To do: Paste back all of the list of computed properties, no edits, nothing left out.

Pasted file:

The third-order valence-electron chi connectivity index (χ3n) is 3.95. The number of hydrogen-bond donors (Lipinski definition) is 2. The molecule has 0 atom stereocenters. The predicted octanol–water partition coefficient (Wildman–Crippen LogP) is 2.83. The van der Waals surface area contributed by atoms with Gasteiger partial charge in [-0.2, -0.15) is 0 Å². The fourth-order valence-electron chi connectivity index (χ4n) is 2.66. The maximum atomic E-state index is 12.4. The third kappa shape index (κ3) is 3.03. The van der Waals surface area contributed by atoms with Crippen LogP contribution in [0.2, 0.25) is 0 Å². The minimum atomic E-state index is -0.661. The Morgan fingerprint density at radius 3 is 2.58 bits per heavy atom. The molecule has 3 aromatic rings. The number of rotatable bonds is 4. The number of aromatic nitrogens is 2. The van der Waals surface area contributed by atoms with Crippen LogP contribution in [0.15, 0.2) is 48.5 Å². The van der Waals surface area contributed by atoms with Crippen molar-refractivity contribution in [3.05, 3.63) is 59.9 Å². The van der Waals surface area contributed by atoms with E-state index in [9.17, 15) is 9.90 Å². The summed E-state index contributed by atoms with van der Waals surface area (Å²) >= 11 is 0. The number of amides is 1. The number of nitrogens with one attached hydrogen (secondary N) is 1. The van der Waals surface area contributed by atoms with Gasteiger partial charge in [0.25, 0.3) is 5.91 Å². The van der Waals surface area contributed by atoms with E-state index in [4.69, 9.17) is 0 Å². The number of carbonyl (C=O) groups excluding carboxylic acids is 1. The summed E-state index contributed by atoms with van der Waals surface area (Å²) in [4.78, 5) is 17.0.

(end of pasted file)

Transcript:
The third-order valence-electron chi connectivity index (χ3n) is 3.95. The number of hydrogen-bond donors (Lipinski definition) is 2. The molecule has 0 atom stereocenters. The predicted octanol–water partition coefficient (Wildman–Crippen LogP) is 2.83. The van der Waals surface area contributed by atoms with Gasteiger partial charge in [-0.2, -0.15) is 0 Å². The fourth-order valence-electron chi connectivity index (χ4n) is 2.66. The maximum atomic E-state index is 12.4. The third kappa shape index (κ3) is 3.03. The van der Waals surface area contributed by atoms with Crippen LogP contribution in [0.2, 0.25) is 0 Å². The minimum atomic E-state index is -0.661. The Morgan fingerprint density at radius 3 is 2.58 bits per heavy atom. The molecule has 3 aromatic rings. The number of rotatable bonds is 4. The number of aromatic nitrogens is 2. The van der Waals surface area contributed by atoms with Crippen LogP contribution in [0.15, 0.2) is 48.5 Å². The van der Waals surface area contributed by atoms with Crippen molar-refractivity contribution in [3.05, 3.63) is 59.9 Å². The van der Waals surface area contributed by atoms with E-state index in [9.17, 15) is 9.90 Å². The summed E-state index contributed by atoms with van der Waals surface area (Å²) >= 11 is 0. The number of amides is 1. The number of nitrogens with one attached hydrogen (secondary N) is 1. The van der Waals surface area contributed by atoms with Gasteiger partial charge in [0.25, 0.3) is 5.91 Å². The van der Waals surface area contributed by atoms with E-state index in [4.69, 9.17) is 0 Å². The number of carbonyl (C=O) groups excluding carboxylic acids is 1. The summed E-state index contributed by atoms with van der Waals surface area (Å²) in [4.78, 5) is 17.0.